Solar City fights utility

SOURCE:  Ed Wagner (
SUBHEAD: California utility Pacific Gas & Electric stalls on hooking up solar homes to grid.

By David R. Baker on 17 March 2014 for SF Gate -

Image above: Illustrator's idea of solar batteries. From (

[Source's note: We will be facing the same issue in Hawaii very soon, but it will be much worse than on the mainland. When is HECO's criminal, fraudulent behavior going to be stopped by converting it to publicly owned, non-profit utility coops?]

[IB Publisher's note: There is, of course, the issue of cos, but if a utility customer is adding their own battery storage to a photovoltaic system, and they are willing to live with the energy of the sunshine that falls on their roof,  they simply do not need the utility company at all. The problem here arises with leased systems or other payback schemes that rely on selling power back to the utilities when they don't need it, or it isn't profitable.]

For more than two years, SolarCity Corp. has been trying to launch an experiment that could change the way we power our homes.

The San Mateo company has installed battery packs in more than 100 houses throughout California, each pack linked to rooftop solar panels. The lithium-ion batteries, made by Tesla Motors, store electricity from the panels during the day for use at night.

That combination - solar on the roof, batteries in the basement - could one day revolutionize the energy industry, undercutting traditional utility companies.

So the utilities, SolarCity says, are fighting back.

California's big electricity providers are dragging their feet on connecting the batteries to the grid and charging steep fees - nearly $3,700 per customer, in some cases - to do so, according to SolarCity.

"We all know this is a game-changing product," said SolarCity CEO Lyndon Rive, speaking at a recent public forum in which he complained about the delays. "Those in the game don't want to change the game. They really like the existing game."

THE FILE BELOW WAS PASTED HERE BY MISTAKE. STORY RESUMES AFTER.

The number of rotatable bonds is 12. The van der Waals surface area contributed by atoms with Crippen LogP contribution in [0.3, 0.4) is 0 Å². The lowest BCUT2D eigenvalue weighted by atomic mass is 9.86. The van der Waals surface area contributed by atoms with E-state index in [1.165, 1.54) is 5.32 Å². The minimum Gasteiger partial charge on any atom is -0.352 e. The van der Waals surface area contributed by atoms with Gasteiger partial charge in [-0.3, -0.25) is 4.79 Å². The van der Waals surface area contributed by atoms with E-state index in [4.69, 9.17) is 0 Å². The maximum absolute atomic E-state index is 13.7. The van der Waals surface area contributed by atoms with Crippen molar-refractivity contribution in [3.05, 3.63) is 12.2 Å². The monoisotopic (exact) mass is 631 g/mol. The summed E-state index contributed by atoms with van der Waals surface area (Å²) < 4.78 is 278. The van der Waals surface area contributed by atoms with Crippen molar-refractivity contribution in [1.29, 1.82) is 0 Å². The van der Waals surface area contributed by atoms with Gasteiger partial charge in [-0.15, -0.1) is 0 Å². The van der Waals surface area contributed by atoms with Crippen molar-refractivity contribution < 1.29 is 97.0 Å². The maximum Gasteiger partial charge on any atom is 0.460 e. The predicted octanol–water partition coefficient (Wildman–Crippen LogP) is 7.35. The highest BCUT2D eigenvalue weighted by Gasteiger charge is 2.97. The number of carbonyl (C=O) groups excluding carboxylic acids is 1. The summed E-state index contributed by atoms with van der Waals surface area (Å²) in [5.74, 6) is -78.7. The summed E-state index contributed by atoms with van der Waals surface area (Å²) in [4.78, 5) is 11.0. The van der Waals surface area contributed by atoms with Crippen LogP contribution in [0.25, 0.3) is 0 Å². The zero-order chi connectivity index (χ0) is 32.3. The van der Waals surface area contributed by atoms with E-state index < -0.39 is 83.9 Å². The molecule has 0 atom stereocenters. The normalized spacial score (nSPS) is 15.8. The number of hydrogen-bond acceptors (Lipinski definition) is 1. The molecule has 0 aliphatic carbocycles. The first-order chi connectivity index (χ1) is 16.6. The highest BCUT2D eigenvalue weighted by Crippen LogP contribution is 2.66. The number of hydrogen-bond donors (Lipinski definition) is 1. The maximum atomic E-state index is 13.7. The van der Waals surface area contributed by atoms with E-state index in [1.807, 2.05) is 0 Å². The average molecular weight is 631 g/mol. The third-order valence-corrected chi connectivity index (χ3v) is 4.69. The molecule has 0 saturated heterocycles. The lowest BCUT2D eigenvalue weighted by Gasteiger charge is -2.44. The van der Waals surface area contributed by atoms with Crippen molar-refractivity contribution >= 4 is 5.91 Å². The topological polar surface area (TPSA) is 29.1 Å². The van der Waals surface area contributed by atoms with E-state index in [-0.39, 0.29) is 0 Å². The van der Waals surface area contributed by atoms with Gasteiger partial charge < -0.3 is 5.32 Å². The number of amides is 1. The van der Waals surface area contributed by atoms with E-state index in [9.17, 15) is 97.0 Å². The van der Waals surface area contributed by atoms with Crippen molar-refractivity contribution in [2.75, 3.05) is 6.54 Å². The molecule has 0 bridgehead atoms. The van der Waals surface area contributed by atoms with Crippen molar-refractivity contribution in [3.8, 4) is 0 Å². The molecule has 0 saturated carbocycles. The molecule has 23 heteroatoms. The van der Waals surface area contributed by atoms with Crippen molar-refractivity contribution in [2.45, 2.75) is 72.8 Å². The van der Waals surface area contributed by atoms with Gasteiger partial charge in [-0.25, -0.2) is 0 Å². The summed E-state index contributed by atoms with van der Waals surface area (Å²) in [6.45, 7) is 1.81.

SolarCity, which made its name leasing solar arrays to homeowners and businesses, quietly started offering batteries to its residential customers in November 2011. More than 500 have signed up so far. Of those, just over 100 have received their battery packs.

But most of them still can't use the batteries.

Only 12 connections

Since the pilot program started, utilities have only connected 12 of those battery systems to the grid, according to SolarCity. Pacific Gas and Electric Co. has hooked up 11 customers, while San Diego Gas and Electric Co. has connected one. Southern California Edison has not connected any, even though SolarCity has submitted 10 applications to the utility.

Lee Middleman of Portola Valley has been waiting almost four months.

Longtime SolarCity customers, he and his wife, Donnie, jumped at the chance to add a storage pack when the company started the program. They belong to a community emergency response team and understand the value of being able to generate and store their own electricity if the grid goes down.

"It's a little remote, here, and when the power goes out, it'd be nice to have a backup system," said Middleman, a ceramic artist. "If there's an earthquake, we know Portola Valley is going to be one of the last places PG&E will service, because they're going to start with the more densely populated place first."

But for now, the battery pack, complete with Tesla logo, sits unused. (Tesla CEO Elon Musk chairs SolarCity's board of directors, and Rive is his cousin.) "It seems like they're throwing every possible roadblock in front of this thing to slow it down," Middleman said.

See also:
Ea O Ka Aina: Local storage reduces utility bills 12/6/13
Solar City is offering power-storage systems to commercial customers.

Ea O Ka Aina: KIUC to add more solar PV 10/28/12
KIUC has hired SolarCity, a national leader in clean energy service.

Ea O Ka Aina: Google Invests $280m in PV 6/15/11
Google, in partnership with SolarCity, want to put solar voltaic panels on your roof.

1 comment :

Anonymous said...

If the utility companies don't want to cooperate with things like hooking up to battery packs, just get off the grid for gosh sakes. You don't need the crooked utilities to make your solar system work which can be done independently. In the long term, only fools would want to stick with the corrupt utility companies. Hey chickens, time to fly the coop.

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